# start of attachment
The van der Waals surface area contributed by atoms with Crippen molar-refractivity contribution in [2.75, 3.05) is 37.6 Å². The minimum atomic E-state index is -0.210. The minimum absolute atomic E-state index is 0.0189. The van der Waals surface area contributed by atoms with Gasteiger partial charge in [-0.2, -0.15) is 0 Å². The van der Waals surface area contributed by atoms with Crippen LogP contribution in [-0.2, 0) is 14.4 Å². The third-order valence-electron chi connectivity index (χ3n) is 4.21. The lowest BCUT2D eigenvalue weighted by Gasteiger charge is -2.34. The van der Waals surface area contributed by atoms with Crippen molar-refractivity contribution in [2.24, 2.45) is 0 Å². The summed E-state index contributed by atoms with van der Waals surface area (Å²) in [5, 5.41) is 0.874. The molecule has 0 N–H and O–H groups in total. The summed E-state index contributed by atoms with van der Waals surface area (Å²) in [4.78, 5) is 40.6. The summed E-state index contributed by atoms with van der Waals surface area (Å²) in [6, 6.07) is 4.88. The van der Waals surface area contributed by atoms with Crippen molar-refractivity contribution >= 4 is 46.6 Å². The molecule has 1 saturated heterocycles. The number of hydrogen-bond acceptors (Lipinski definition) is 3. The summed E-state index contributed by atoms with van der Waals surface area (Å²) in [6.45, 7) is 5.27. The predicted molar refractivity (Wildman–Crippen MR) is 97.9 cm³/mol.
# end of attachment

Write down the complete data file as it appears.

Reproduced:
The van der Waals surface area contributed by atoms with Crippen molar-refractivity contribution in [2.75, 3.05) is 37.6 Å². The minimum atomic E-state index is -0.210. The minimum absolute atomic E-state index is 0.0189. The van der Waals surface area contributed by atoms with Gasteiger partial charge in [-0.2, -0.15) is 0 Å². The van der Waals surface area contributed by atoms with Crippen LogP contribution in [-0.2, 0) is 14.4 Å². The third-order valence-electron chi connectivity index (χ3n) is 4.21. The lowest BCUT2D eigenvalue weighted by Gasteiger charge is -2.34. The van der Waals surface area contributed by atoms with Crippen molar-refractivity contribution in [2.24, 2.45) is 0 Å². The summed E-state index contributed by atoms with van der Waals surface area (Å²) in [5, 5.41) is 0.874. The molecule has 0 N–H and O–H groups in total. The summed E-state index contributed by atoms with van der Waals surface area (Å²) in [4.78, 5) is 40.6. The summed E-state index contributed by atoms with van der Waals surface area (Å²) in [6, 6.07) is 4.88. The van der Waals surface area contributed by atoms with Crippen molar-refractivity contribution >= 4 is 46.6 Å². The molecule has 1 saturated heterocycles. The number of hydrogen-bond acceptors (Lipinski definition) is 3. The summed E-state index contributed by atoms with van der Waals surface area (Å²) in [6.45, 7) is 5.27. The predicted molar refractivity (Wildman–Crippen MR) is 97.9 cm³/mol.